Is Less Writing a Good Thing for Your Student?
Feb 29, 2012
Everywhere you look there seems to be some sort of educational reform being proposed, implemented or suggested. In many cases reform is intended to be for the better, but a recent bill being sponsored in Washington state calls for doing away with statewide writing assessments. Is less writing necessarily a good thing?
An Integrated Education
Lately, it seems integration is the name of the game.
For instance, reading is pretty much required in all subjects, right? Even in math, students must read word problems. So in some school districts, the plan has been to integrate things like reading and writing into other classes, thus eliminating the need for writing- or reading-specific courses.
Last year, schools in Howard County, Maryland announced that they would be infusing reading into other classes and doing away with reading-specific classes. Under that plan, teachers in math, history and other classes would be required to devote several minutes each period to reading. In December 2011, a Connecticut high school even added writing to gym class!
But couldn't integration lead to a dilution of some subjects? Is writing in mathematics, for example, really going to teach students about grammar and punctuation? Will five minutes spent writing in a journal in gym class actually help students develop strong written communication skills? And are computer science teachers trained to teach students how to read?
Lack of Communication
In Washington, high school students are currently required to complete a culminating writing project prior to graduation. Many believe this requirement helps students build a stronger resume, not to mention developing much-needed writing skills in an age where such a skill is lacking.
In an editorial for Salon.com in May 2011, author Kim Brooks writes of her dismay at college students who not only can't write as well as one would expect, but also cannot outline, edit or proofread. In her article, Brooks quotes a writing tutor and composition professor: 'Even students who aren't going to stay in college need to know how to write. We've all gotten e-mails or cover letters where we've judged people based on the writing. It's not an essay but it's still communication and people fail at it all the time in profound and meaningful ways.'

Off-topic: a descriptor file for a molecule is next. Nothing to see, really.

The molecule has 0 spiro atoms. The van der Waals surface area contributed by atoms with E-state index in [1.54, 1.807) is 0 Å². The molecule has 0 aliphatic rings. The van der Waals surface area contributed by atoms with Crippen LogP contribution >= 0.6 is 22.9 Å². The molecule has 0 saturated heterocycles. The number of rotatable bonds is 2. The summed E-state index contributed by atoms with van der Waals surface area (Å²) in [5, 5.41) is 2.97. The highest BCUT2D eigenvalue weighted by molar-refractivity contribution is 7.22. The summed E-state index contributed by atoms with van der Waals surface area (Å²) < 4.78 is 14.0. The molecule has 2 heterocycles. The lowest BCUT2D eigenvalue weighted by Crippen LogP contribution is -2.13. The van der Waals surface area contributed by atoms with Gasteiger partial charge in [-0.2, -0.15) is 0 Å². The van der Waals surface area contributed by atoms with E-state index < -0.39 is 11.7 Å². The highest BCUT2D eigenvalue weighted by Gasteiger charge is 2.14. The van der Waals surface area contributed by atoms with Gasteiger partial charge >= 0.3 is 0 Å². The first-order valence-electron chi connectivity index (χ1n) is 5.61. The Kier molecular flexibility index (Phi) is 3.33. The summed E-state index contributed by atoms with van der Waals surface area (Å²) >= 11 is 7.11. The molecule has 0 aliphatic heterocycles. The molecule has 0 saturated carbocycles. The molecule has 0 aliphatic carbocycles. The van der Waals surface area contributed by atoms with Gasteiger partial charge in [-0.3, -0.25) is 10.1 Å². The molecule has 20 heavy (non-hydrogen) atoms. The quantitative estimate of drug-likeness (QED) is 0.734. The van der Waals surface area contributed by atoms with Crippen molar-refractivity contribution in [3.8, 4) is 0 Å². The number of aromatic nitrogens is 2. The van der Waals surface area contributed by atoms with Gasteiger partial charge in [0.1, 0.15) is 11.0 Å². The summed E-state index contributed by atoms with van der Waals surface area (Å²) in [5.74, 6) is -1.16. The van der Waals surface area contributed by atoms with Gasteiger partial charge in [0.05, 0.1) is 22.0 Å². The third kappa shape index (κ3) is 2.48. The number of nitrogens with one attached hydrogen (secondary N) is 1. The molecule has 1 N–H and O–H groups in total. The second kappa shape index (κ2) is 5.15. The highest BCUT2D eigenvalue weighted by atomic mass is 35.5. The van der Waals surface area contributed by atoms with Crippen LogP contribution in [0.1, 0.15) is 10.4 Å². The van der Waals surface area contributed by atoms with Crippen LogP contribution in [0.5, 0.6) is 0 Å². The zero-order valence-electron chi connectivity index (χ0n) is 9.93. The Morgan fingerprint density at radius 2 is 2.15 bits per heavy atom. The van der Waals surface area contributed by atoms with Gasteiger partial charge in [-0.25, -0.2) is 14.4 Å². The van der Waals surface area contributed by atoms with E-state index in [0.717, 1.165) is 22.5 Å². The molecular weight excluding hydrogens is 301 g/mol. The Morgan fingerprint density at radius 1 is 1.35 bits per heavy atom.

And the failing can be traced to some degree to the lack of proper teaching in elementary and high school. The problem, sadly, is not new; in a 1980 paper titled How Writing Isn't - But Should Be - Taught in American Schools, authors Arn and Charlene Tibbetts write about English teachers who cannot pass portions of the ACT English Usage Test!
'Throwing the Baby Out With the Bath Water'
Legislators in Washington are citing budgetary reasons for the cut in writing assessments, and supporters claim that students will not suffer in any way because of the change mainly because 'writing is assessed daily' in schools anyway.
But not all agree. Tim Knue, executive director of the Washington Association for Career and Technical Education, told The Oregonian in January 2012: 'We fear as we move forward, as we throw the baby out with the bath water in some of these bills to accommodate schools, we'll be doing more harm than good.'
Could the proposed reform in Washington reach beyond that state? Might other schools, already cutting back on various programs in response to budget cuts, follow suit and eliminate writing classes or requirements? If so, it might be time for parents and opponents to speak out. When it comes to learning writing, less is certainly not more.
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